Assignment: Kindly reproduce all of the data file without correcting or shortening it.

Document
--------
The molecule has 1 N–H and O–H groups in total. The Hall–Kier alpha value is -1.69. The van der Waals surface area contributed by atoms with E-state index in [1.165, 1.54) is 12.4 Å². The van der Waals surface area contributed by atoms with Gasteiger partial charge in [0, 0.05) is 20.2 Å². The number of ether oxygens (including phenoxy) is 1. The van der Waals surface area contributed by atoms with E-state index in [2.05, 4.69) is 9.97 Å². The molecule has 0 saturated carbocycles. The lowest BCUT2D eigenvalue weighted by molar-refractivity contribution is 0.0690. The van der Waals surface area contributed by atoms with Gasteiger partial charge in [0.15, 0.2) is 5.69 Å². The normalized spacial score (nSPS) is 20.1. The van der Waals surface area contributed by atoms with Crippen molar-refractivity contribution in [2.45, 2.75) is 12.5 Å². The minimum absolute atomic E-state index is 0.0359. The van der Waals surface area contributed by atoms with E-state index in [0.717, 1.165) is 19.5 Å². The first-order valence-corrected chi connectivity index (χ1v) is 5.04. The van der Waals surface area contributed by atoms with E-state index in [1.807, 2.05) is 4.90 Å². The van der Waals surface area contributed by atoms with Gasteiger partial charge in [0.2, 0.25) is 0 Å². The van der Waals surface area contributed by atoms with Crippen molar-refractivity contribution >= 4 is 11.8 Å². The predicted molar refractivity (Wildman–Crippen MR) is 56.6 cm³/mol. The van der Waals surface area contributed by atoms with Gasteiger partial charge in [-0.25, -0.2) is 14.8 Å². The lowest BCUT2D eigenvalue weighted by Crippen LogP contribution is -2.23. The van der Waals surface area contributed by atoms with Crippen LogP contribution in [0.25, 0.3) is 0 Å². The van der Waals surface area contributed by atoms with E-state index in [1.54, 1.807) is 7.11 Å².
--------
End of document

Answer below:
The molecule has 1 N–H and O–H groups in total. The Hall–Kier alpha value is -1.69. The van der Waals surface area contributed by atoms with E-state index in [1.165, 1.54) is 12.4 Å². The van der Waals surface area contributed by atoms with Gasteiger partial charge in [0, 0.05) is 20.2 Å². The number of ether oxygens (including phenoxy) is 1. The van der Waals surface area contributed by atoms with E-state index in [2.05, 4.69) is 9.97 Å². The molecule has 0 saturated carbocycles. The lowest BCUT2D eigenvalue weighted by molar-refractivity contribution is 0.0690. The van der Waals surface area contributed by atoms with Gasteiger partial charge in [0.15, 0.2) is 5.69 Å². The normalized spacial score (nSPS) is 20.1. The van der Waals surface area contributed by atoms with Crippen molar-refractivity contribution in [2.45, 2.75) is 12.5 Å². The minimum absolute atomic E-state index is 0.0359. The van der Waals surface area contributed by atoms with E-state index in [0.717, 1.165) is 19.5 Å². The first-order valence-corrected chi connectivity index (χ1v) is 5.04. The van der Waals surface area contributed by atoms with E-state index in [1.807, 2.05) is 4.90 Å². The van der Waals surface area contributed by atoms with Gasteiger partial charge in [0.2, 0.25) is 0 Å². The van der Waals surface area contributed by atoms with Crippen molar-refractivity contribution >= 4 is 11.8 Å². The predicted molar refractivity (Wildman–Crippen MR) is 56.6 cm³/mol. The van der Waals surface area contributed by atoms with Gasteiger partial charge in [-0.25, -0.2) is 14.8 Å². The lowest BCUT2D eigenvalue weighted by Crippen LogP contribution is -2.23. The van der Waals surface area contributed by atoms with Crippen LogP contribution in [0.25, 0.3) is 0 Å². The van der Waals surface area contributed by atoms with E-state index in [1.54, 1.807) is 7.11 Å².